I moved to Lorena in 2001 and had heard of the murders but had no real information. I had always supported the death penalty, especially after John Couey raped and buried alive in a trash sack nine-year-old Jessica Lunsford in Florida. But after reading this article, which I felt was well researched and detailed, I cannot say I believe it is right anymore. I cried when I read of David Spence’s execution by the state. I feel he was innocent of the murders. The reason that I cannot support the death penalty anymore is due to overzealous prosecutors and arrogant law enforcement personnel who do shoddy, misleading, unethical, and law-breaking investigations.
Heaven help the person who lands in jail and makes a stupid remark, as that person could find himself being charged with a crime and convicted. Thank you, Michael Hall, for your courage and the depth of your work.
Roberta McLaughlin, Lorena
The article on the Lake Waco murders was gripping, captivating, and all-engrossing.
C. W. T. Hagelman III, via email
No one does long-form crime reporting quite like texas monthly. This story is so moving and engaging. A must read.
@JonathanlKrohn, via twitter
What investment in immersive reporting can produce. Read “The Murders at the Lake” by @mikehalltexas in
@DavidGrann, via twitter
That was a tour de force. Crazy-good and worth the annual subscription by itself. Keep plantin’ the seeds.
Stevie T., Austin
While engrossed in Michael Hall’s retelling of the story of the 1982 Lake Waco murders, I was disappointed at the short shrift given both by Hall and by Jake Silverstein [in his Editor’s Letter] to the masterful book Careless Whispers, by Carlton Stowers. That book is unforgettable to this day, and while Hall dedicated himself more to the aftermath of Stowers’ story, texas monthly did a disservice to new readers in not directing them to the brilliant, award-winning book by one of Texas’s best writers.
Don McGuire, Lewisville
Nice hit piece [“Fire Fight”]. The city [Houston] ran the two pensions it had control of into the ground, so let’s give them access to the only one that survived. Brilliant idea. [Annise] Parker wants access to the money, nothing more. Once the city has control, the firefighter pension will tank far faster, and the citizens will be left bailing it out.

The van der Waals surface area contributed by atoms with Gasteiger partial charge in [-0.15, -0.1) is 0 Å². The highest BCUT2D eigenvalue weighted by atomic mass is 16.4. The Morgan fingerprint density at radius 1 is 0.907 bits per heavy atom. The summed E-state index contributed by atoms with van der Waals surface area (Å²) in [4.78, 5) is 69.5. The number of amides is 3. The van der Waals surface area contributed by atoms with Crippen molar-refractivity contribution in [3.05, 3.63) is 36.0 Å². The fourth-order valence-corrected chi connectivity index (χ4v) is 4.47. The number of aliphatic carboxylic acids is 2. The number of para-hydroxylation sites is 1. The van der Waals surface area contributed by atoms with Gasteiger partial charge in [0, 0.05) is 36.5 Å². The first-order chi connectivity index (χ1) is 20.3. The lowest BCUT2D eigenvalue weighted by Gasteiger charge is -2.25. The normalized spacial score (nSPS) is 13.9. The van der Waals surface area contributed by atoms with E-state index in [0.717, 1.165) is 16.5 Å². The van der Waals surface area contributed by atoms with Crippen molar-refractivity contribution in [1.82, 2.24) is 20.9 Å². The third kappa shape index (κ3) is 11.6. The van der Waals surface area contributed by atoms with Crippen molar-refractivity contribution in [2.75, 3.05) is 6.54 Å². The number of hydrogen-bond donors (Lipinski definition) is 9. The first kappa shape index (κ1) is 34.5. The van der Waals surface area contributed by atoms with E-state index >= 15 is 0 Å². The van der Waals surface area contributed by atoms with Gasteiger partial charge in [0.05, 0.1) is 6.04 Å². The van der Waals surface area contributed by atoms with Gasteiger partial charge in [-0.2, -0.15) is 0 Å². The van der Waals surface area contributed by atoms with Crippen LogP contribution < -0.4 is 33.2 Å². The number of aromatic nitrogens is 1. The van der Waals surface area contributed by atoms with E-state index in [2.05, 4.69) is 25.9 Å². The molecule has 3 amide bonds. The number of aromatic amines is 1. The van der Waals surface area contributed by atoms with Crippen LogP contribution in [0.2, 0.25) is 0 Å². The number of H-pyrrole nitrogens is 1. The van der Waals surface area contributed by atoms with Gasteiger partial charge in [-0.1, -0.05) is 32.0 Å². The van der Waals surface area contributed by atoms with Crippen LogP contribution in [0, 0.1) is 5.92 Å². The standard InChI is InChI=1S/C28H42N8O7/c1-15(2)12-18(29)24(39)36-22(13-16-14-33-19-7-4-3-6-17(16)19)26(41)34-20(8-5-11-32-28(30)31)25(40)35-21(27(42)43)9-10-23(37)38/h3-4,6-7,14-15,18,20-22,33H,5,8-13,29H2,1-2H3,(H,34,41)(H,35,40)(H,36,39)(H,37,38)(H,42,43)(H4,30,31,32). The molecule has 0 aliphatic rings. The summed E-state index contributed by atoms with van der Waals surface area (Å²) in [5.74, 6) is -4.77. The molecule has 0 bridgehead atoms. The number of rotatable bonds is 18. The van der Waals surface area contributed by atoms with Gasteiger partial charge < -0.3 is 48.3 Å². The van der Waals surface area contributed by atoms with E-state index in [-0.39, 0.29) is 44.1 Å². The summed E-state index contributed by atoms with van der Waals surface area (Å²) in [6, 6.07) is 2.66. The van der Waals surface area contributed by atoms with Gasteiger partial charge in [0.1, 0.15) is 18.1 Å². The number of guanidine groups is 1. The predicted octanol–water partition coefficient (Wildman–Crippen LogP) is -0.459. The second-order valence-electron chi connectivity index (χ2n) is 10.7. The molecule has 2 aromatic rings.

Chucky Arla, via texasmonthly.com
When will TM understand where the supreme kolache is baked [Vittles]? Haven’t you read your own Stephen Harrigan’s near trip around the world seeking the best kolaches? WEST’S VILLAGE BAKERY! The first Czech bakery in Texas! Off I-35, head east on Oak/FM2114. Cross the railroad tracks and the bakery is one block down on the left.
Margie Mashek Davis, via texasmonthly.com
Erica Grieder’s article “Bio Hazard” was balanced and thoughtful. How refreshing and surprising! Please don’t run her off!
John Hoopingarner, Lakeway
I just received the latest issue of Texas Monthly. In it was an article that was slanted to support Wendy Davis, written by Erica Grieder. This magazine is a total waste of time lately. It is so politically slanted that I can no longer stand to have it delivered to my house.
Ann Alexander, Dallas
A Room With a Pew
I’m sure you’re hearing plenty of feedback on Tom Bartlett’s March 2014 article, “Evolution of the Specious,” from the familiar evolution/creation camps. But here’s a different critique: I think Bartlett misrepresents charter schools in his closing paragraphs. He describes a charter school that uses textbooks that include “classic creationist rhetoric” and then adds, “This shouldn’t be a huge surprise considering that charter schools often have strong religious ties and, in some cases, are even housed in churches.” Actually, it isn’t that typical for charter schools to have strong religious ties—a Dallas Morning News article from 2010 reports that more than 20 percent of Texas charters have a religious affiliation. Bartlett is correct that charters are sometimes housed in churches, but in many cases this has nothing to do with philosophical alignment and everything
to do with where the school can get low-cost space. Charter schools must fund their own facilities, unlike district schools, and so inexpensive space is critical. This is often found in churches or in shopping centers.
Megan Aghazadian, Austin